Just in time for Halloween, the financial services firm Standard and Poor's offers a "study" designed to scare us into raising the Social Security retirement age. "Global Aging 2010: An Irreversible Truth", warns that age-related public spending is "Unsustainable without policy change." The report declares that "No other force is likely to shape the future of national economic health, public finance and policymaking as the irreversible rate at which the world's population is aging . . . By the middle of the century, about 1 billion over 65s will join the ranks of those classified as of non-working age." The ratio of that group to "those classified as of working age" (18-54) produces the "aged dependency ratio" that panics so many.
Almost everyone has heard the litany of worsening ratios: in 1950, 16 people at work for each person drawing benefits declining to the current (2010) 3.3 at work for each one drawing benefits with the prospect of 2.2 to one by 2020. That decline persuades many that Social Security cannot survive. But in the real world, the crucial factors for Social Security funding are the number of people at work, what they earn and how much of those wages are taxed. Since World War II, we have seen repeatedly that in a tight labor market, employers put aside prejudice and hire more women, minorities and older people to fill their needs and offer higher wages and arrangements, like child care, to make work more feasible.
And, very importantly, robust investment in technological advances improve worker productivity per hour which results from more capital investment rather than more effort. Further technological advances will enhance the production of goods and services, increase work incomes and thereby enlarge Social Security funding. In addition, greater support for education fosters technological innovation and provides more people able to perform at higher skill levels; think the GI Bill.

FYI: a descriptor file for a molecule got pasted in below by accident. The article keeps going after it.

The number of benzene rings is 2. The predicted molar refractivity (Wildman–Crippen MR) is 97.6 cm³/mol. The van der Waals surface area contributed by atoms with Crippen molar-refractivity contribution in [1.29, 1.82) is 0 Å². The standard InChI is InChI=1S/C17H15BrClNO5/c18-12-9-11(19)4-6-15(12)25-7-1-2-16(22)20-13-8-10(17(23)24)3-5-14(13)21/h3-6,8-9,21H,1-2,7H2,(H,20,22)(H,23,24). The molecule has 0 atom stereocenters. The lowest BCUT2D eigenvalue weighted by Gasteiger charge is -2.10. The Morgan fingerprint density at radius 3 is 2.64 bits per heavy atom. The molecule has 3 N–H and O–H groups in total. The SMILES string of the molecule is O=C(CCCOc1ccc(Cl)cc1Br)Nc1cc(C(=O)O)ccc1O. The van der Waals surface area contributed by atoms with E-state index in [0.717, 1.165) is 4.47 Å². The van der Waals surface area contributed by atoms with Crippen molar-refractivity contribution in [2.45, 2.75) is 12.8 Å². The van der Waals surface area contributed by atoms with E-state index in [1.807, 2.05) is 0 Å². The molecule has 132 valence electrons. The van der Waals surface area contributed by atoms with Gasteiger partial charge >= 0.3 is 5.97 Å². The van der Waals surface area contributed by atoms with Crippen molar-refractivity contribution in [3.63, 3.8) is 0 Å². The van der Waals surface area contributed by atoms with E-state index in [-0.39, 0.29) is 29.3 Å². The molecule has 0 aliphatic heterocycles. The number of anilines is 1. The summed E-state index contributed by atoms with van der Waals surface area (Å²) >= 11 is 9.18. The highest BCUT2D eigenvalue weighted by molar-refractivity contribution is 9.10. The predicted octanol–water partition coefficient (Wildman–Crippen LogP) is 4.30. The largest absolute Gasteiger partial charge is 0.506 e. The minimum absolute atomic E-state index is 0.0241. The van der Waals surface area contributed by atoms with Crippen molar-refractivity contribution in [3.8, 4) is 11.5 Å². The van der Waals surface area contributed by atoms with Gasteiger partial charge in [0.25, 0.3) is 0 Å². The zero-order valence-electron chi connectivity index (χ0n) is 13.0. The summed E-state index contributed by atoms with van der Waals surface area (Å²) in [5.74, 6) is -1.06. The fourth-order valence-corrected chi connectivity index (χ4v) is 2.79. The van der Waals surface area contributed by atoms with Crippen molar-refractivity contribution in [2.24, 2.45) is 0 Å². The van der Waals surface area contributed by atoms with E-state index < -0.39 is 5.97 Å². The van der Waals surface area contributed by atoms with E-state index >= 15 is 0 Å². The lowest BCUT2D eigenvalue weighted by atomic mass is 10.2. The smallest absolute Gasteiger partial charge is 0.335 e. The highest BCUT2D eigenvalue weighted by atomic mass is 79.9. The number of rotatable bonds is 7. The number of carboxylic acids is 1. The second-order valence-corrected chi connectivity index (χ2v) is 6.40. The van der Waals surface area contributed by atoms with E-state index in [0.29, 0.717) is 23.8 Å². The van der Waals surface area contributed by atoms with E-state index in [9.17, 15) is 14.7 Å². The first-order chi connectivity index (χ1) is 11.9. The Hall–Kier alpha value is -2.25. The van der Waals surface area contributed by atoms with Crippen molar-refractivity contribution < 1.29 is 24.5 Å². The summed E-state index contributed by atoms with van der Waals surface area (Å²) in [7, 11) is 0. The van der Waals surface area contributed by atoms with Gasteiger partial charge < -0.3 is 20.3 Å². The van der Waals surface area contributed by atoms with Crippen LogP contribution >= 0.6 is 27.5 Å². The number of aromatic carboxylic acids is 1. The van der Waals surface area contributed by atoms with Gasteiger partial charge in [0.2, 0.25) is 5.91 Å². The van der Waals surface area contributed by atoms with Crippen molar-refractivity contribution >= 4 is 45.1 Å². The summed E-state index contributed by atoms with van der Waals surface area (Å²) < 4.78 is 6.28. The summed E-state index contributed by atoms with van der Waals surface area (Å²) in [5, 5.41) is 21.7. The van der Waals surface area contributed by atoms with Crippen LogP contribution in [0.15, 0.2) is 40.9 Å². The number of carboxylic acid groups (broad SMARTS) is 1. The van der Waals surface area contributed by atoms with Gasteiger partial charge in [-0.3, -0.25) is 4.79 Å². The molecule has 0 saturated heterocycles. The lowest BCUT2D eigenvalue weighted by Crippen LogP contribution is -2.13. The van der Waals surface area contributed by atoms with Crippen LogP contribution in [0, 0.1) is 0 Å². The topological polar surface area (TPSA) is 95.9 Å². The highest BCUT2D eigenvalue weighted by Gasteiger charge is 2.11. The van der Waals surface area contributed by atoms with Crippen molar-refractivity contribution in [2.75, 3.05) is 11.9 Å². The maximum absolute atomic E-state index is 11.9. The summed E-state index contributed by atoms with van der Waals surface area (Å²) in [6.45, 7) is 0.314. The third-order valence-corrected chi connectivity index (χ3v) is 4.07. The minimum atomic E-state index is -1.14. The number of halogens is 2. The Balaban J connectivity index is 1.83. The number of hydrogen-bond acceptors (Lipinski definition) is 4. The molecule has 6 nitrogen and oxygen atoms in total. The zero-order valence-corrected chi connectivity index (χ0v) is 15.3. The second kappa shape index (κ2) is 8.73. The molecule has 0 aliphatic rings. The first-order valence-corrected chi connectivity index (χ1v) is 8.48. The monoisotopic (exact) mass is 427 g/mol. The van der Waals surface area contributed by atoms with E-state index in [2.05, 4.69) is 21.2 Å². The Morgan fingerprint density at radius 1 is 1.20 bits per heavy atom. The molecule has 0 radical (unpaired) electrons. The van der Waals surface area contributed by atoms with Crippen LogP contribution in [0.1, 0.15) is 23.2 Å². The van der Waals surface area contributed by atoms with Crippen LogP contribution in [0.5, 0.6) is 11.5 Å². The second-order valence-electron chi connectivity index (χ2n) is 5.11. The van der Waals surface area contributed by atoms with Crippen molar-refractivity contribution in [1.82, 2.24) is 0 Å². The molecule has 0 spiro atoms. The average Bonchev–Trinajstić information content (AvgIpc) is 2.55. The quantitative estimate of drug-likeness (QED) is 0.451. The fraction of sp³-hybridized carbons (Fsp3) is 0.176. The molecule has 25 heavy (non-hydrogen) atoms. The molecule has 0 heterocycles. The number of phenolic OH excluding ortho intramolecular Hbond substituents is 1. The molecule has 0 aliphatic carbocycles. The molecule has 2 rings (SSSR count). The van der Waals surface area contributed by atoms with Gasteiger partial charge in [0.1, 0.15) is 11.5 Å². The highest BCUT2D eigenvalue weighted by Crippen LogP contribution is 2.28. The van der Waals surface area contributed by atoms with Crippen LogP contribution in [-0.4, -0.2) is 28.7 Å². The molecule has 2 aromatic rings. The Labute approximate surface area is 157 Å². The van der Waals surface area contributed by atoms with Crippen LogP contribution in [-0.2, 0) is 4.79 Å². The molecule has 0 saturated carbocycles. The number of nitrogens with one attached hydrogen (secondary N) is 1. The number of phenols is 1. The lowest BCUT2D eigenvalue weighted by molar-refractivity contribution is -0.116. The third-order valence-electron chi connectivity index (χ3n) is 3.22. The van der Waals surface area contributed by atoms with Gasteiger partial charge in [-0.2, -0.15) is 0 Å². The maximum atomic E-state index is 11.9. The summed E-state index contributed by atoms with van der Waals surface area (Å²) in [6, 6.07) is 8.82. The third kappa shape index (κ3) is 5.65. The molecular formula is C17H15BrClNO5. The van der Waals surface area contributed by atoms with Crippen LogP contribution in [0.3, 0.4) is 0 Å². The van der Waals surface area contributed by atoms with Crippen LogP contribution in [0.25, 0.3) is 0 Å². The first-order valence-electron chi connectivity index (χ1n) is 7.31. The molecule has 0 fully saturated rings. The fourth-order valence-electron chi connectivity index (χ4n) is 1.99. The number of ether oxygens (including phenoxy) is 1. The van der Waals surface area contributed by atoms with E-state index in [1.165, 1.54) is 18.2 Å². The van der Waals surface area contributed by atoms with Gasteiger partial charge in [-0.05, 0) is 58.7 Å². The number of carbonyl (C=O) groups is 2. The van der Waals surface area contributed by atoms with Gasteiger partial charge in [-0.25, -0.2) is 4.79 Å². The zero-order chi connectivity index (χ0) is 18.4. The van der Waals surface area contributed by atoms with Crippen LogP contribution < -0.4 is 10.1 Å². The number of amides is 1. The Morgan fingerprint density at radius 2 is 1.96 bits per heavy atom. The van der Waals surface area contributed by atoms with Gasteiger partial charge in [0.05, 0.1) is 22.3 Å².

So, the aged dependency ratio is not the crucial determinant it is often made out to be. Rather what the economy will produce and the payroll taxes it will generate depend upon myriad variables affected by policy decisions rather than outcomes simply fated by demographic change.
Advocates of raising the retirement age contend that doing so will induce people to work longer. Tellingly, the system actuaries project that such an effect would be small. Absent from the raise-retirement-age proposals are concrete ways to promote, let alone assure, the availability of jobs for older people. Nor do such proposals suggest reductions in the tax breaks for private pension plans which add hundreds of billions of dollars to the federal deficit. Private plans often enable retirement as early as age 55 and even permit tax reductions for early retirement incentive programs (ERIPs). In the raise-retirement-age universe only public plan benefits produce undesirable incentives and unsupportable costs. And even applying the study's dubious metrics, several tables show the United States performing better than the average of advanced economies.
The S&P report takes scant account of the damage trimming social insurance benefits and the purchasing power they provide would inflict on national economies. The report only addresses costs, not the beneficent results of social insurance. And the study omits mention of tax breaks, in addition to those for private pensions, which lard up the deficit.
Many of us who see the advantages of private enterprise and profit incentives also see the need to ameliorate some of their harsh results -- unemployment, uninsured illness, the financial hardships imposed on family members by the death, disablement and retirement of breadwinners. There is more to life than profits. Standard and Poor's and other advocates of free enterprise would serve it better by recognizing the indispensable ameliorating role of social insurance.